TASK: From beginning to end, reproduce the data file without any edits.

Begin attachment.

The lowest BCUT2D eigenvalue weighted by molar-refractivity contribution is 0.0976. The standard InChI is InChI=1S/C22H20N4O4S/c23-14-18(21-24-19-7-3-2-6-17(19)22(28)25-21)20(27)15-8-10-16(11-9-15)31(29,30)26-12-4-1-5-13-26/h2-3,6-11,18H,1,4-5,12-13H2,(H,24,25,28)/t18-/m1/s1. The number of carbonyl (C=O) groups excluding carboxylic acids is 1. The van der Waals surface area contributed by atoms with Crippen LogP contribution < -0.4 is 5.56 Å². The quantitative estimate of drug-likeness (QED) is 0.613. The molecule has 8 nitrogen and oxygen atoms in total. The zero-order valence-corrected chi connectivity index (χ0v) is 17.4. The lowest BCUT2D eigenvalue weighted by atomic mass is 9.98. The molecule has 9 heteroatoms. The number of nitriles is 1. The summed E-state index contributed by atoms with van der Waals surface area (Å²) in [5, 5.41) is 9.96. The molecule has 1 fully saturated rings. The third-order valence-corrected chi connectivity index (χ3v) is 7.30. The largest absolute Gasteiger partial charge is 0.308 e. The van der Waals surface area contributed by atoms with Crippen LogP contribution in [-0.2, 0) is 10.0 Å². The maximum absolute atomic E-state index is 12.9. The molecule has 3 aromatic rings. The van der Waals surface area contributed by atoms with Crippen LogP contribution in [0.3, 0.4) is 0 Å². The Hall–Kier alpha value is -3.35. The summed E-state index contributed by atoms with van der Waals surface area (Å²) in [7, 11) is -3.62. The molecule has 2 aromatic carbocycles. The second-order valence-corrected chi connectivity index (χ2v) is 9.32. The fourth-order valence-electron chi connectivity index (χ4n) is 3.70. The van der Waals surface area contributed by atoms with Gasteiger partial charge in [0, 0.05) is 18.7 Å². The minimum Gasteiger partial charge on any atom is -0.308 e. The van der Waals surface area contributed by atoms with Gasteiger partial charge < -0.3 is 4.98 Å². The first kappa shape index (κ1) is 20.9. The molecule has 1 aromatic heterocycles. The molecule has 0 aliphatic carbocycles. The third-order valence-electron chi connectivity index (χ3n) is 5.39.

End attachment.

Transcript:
The lowest BCUT2D eigenvalue weighted by molar-refractivity contribution is 0.0976. The standard InChI is InChI=1S/C22H20N4O4S/c23-14-18(21-24-19-7-3-2-6-17(19)22(28)25-21)20(27)15-8-10-16(11-9-15)31(29,30)26-12-4-1-5-13-26/h2-3,6-11,18H,1,4-5,12-13H2,(H,24,25,28)/t18-/m1/s1. The number of carbonyl (C=O) groups excluding carboxylic acids is 1. The van der Waals surface area contributed by atoms with Crippen LogP contribution < -0.4 is 5.56 Å². The quantitative estimate of drug-likeness (QED) is 0.613. The molecule has 8 nitrogen and oxygen atoms in total. The zero-order valence-corrected chi connectivity index (χ0v) is 17.4. The lowest BCUT2D eigenvalue weighted by atomic mass is 9.98. The molecule has 9 heteroatoms. The number of nitriles is 1. The summed E-state index contributed by atoms with van der Waals surface area (Å²) in [5, 5.41) is 9.96. The molecule has 1 fully saturated rings. The third-order valence-corrected chi connectivity index (χ3v) is 7.30. The largest absolute Gasteiger partial charge is 0.308 e. The van der Waals surface area contributed by atoms with Crippen LogP contribution in [-0.2, 0) is 10.0 Å². The maximum absolute atomic E-state index is 12.9. The molecule has 3 aromatic rings. The van der Waals surface area contributed by atoms with Crippen LogP contribution in [0.3, 0.4) is 0 Å². The Hall–Kier alpha value is -3.35. The summed E-state index contributed by atoms with van der Waals surface area (Å²) in [7, 11) is -3.62. The molecule has 2 aromatic carbocycles. The second-order valence-corrected chi connectivity index (χ2v) is 9.32. The fourth-order valence-electron chi connectivity index (χ4n) is 3.70. The van der Waals surface area contributed by atoms with Gasteiger partial charge in [0, 0.05) is 18.7 Å². The minimum Gasteiger partial charge on any atom is -0.308 e. The van der Waals surface area contributed by atoms with Gasteiger partial charge < -0.3 is 4.98 Å². The first kappa shape index (κ1) is 20.9. The molecule has 1 aromatic heterocycles. The molecule has 0 aliphatic carbocycles. The third-order valence-electron chi connectivity index (χ3n) is 5.39.